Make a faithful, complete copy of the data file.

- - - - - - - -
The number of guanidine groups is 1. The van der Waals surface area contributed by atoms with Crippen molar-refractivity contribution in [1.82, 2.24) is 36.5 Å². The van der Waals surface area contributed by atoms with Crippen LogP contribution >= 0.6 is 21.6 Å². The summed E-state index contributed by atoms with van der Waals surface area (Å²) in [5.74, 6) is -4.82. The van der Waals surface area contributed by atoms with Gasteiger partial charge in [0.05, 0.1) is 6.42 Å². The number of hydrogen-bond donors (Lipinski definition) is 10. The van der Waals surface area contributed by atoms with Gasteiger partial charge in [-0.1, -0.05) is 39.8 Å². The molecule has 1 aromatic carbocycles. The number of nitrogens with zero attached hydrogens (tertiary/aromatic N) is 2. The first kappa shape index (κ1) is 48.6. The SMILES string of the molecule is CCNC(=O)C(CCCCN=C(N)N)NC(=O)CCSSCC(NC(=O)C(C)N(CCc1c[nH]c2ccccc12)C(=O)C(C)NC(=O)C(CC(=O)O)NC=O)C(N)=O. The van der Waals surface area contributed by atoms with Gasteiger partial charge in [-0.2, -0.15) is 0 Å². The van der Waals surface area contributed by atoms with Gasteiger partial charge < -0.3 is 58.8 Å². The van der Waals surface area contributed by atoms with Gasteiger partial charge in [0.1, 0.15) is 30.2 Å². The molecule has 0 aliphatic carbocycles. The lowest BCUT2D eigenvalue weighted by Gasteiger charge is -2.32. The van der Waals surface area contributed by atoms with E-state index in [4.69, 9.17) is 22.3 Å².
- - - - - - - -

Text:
The number of guanidine groups is 1. The van der Waals surface area contributed by atoms with Crippen molar-refractivity contribution in [1.82, 2.24) is 36.5 Å². The van der Waals surface area contributed by atoms with Crippen LogP contribution >= 0.6 is 21.6 Å². The summed E-state index contributed by atoms with van der Waals surface area (Å²) in [5.74, 6) is -4.82. The van der Waals surface area contributed by atoms with Gasteiger partial charge in [0.05, 0.1) is 6.42 Å². The number of hydrogen-bond donors (Lipinski definition) is 10. The van der Waals surface area contributed by atoms with Gasteiger partial charge in [-0.1, -0.05) is 39.8 Å². The molecule has 1 aromatic carbocycles. The number of nitrogens with zero attached hydrogens (tertiary/aromatic N) is 2. The first kappa shape index (κ1) is 48.6. The SMILES string of the molecule is CCNC(=O)C(CCCCN=C(N)N)NC(=O)CCSSCC(NC(=O)C(C)N(CCc1c[nH]c2ccccc12)C(=O)C(C)NC(=O)C(CC(=O)O)NC=O)C(N)=O. The van der Waals surface area contributed by atoms with Gasteiger partial charge in [-0.2, -0.15) is 0 Å². The van der Waals surface area contributed by atoms with Gasteiger partial charge < -0.3 is 58.8 Å². The van der Waals surface area contributed by atoms with Gasteiger partial charge in [0.1, 0.15) is 30.2 Å². The molecule has 0 aliphatic carbocycles. The lowest BCUT2D eigenvalue weighted by Gasteiger charge is -2.32. The van der Waals surface area contributed by atoms with E-state index in [4.69, 9.17) is 22.3 Å².